Alongside inflation and waves of "Great Resignation", we witnessed multiple corporations and U.S. states boosting their minimum wage in spades: from Unilever to Costco to T-Mobile to Walgreens, and even an ice cream shop. Moreover, research around wellbeing and mental health became commonplace, with companies in New Zealand, UK, Scotland, Iceland, Spain, Canada, Japan, and UAE experimenting with 4-day work weeks. With remote work becoming a mainstay in many fields, Portugal made it illegal for bosses to text employees after work hours. And a Japanese beverage maker hopes to boost employee camaraderie and morale by providing free vending beverage when two employees scan their ID cards at the same time.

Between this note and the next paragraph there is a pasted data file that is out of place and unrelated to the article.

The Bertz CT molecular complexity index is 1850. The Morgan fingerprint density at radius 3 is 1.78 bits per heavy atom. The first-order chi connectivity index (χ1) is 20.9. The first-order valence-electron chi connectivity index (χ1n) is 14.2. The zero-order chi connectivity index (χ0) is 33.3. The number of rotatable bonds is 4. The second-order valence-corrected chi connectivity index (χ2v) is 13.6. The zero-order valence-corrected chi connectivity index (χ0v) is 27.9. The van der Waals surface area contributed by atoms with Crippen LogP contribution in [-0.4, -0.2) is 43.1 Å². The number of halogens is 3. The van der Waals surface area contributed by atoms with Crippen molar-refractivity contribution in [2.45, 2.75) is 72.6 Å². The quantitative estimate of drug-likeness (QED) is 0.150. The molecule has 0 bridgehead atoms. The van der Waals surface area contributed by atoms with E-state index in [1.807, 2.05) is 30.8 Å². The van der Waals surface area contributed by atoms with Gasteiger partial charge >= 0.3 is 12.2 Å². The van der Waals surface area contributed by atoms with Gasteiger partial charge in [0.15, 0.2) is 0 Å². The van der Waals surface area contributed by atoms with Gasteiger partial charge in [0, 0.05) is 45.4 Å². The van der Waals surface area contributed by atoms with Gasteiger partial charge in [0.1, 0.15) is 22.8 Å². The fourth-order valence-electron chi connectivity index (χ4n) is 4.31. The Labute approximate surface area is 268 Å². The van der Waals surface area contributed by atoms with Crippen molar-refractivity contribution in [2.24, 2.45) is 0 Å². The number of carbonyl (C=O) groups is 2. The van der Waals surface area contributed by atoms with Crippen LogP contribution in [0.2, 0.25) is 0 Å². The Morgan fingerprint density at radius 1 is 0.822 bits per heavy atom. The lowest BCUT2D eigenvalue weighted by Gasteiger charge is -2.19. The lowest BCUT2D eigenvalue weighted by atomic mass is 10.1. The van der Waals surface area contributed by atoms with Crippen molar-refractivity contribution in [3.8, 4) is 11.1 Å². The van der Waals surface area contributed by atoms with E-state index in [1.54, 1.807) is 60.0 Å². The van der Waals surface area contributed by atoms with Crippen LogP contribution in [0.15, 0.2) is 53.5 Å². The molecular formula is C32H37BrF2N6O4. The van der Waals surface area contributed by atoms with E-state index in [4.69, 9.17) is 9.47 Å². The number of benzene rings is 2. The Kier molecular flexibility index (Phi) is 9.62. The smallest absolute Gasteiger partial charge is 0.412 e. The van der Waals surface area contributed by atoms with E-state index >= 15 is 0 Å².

Humanity also shined through across many businesses.
CEO of cosmetics retailer Lush gladly shut down multiple social media accounts (a move that's estimated to lose the company $13.3 million) after whistleblowers revealed Facebook research on its negative affects to teen mental health. In Bunbury, Australia, construction of a water park was paused to let birds hatch after a pied oystercatchers nest was discovered on site. In California, when someone stole $1000 from a Chinese restaurant during a power outage, the mountainside community raised five times the amount lost to give back to their beloved eatery. In the Netherlands, in response to 1.3 million people over 75 who report regularly feeling lonely, 200 Jumbo supermarkets are donning a new checkout option called "Kletskassa" ("Chat Checkout") to provide a space for isolated customers to have a leisurely conversation while purchasing groceries.